Neurodiversity vs Disorder: The Other Great Divide of Autism

Andrew Johnson

With all of the attention the autism-vaccine debate has received, often overlooked is another source of infighting within the autism community that involves neurodiversity vs. disorder. Neurodiversity is a movement commonly seen among those with high functioning autism and adheres to the notion that people with autism experience the world differently, not pathologically. As such, they are not looking to be “cured” and advocate for greater acceptance and awareness for themselves and others who are “different.”

Ari Ne’eman is the director of The Autistic Self-Advocacy Network and a strong advocate for neurodiversity. His organization’s mission statement reads:

ASAN seeks to advance the idea of neurological diversity, putting forward the concept that the goal of autism advocacy should not be a world without Autistic people. Instead, it should be a world in which Autistic people enjoy the same access, rights and opportunities as all other citizens. Working in fields such as public policy, media representation, research and systems change, ASAN hopes to empower Autistic people across the world to take control of their own lives and the future of our common community. Nothing About Us, Without Us!

Mr. Ne’eman (aged 22) has Asperger’s Syndrome and on December 16, 2009, was appointed by President Barack Obama to serve on the National Council on Disability, the first person with an autism spectrum disorder to do so. However, his Senate confirmation unleashed a firestorm and even death threats against him.

Ne’emen’s outraged opponents contend that treating autism as an alternate way of “being” rather than a debilitating condition will reduce research and funding for finding a cure. Simply put, children with low functioning autism don’t have the luxury of joining an “autism pride” movement and parents worry about the negative effects this type of attention will have on their children’s futures.

Andrew Solomon, author of “The Noonday Demon,” actually sees three sides to the debate: those who believe autism is caused by environmental toxins (particularly vaccines), those who believe autism is genetic and those who contend autistics are neurodiverse and feel they should be left alone.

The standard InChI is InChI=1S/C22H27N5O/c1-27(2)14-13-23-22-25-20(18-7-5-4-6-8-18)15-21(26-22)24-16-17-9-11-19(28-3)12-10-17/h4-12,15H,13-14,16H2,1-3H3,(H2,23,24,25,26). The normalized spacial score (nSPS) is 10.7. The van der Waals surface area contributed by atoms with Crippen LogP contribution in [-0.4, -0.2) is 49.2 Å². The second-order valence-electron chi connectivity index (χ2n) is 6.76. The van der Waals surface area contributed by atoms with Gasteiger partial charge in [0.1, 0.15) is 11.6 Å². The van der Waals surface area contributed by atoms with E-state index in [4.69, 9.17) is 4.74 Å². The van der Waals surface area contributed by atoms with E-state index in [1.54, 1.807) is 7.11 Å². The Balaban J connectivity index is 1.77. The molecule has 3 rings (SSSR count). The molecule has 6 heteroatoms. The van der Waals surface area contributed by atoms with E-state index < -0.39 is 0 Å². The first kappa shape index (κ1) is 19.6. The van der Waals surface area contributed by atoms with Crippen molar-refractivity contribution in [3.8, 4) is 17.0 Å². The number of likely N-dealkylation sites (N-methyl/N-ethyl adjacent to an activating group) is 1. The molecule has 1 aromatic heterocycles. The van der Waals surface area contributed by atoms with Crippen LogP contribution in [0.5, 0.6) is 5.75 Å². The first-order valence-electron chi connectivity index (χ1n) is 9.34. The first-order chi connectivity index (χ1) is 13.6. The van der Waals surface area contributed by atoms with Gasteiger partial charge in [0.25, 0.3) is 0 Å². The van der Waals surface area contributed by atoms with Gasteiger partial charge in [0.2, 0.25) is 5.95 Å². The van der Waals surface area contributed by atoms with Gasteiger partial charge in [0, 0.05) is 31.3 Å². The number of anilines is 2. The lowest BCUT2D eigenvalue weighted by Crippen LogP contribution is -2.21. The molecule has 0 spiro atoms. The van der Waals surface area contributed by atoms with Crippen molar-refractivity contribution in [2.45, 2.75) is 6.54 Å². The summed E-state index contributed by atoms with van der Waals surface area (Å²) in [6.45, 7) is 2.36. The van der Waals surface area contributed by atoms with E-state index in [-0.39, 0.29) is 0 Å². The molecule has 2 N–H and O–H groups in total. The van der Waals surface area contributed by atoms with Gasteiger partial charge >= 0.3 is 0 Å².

There is a real fear by many that the heredity model will take precedence and lead to eugenics as more and more parents opt to abort
fetuses with a chromosome marker for autism, following the path of Down Syndrome where approximately 92% of all diagnosed fetuses are aborted. Do we really want to prevent the birth of the next Temple Grandin?

As for the neurodiversity movement, there is heated debate of whether or not it can exist without impinging upon the quest for a cure to autism. Perhaps the answer lies with taking into consideration the messages from all groups. Most likely, heredity establishes a predisposition to autism, while environmental factors produce triggers.

Impartial research into the safety of our current vaccine schedule and other drugs such as obstetric and birth control medications should be given priority, as well as the elimination of mercury and other toxic substances from our general environment. Geneticists should continue to unlock the mysteries of the genome, which can’t help but to expand our understanding of autism. Additionally, high functioning individuals should continue to galvanize their autism civil rights movement.

I recall my high functioning son being asked to write a two-page essay in school about what it’s like to have a disability and he summed it up in a single sentence, “It’s like having brown eyes.” To have reached that level of self-acceptance after all he had been through was nothing short of amazing.

No one can deny the tragedy of a child with autism who is self injurious, nor a high functioning young person who has “aged out” of their support systems and is cast adrift into a neurotypical world.

The key is for all segments of the autism community to keep working on finding common ground so that the future is brighter for all of our children.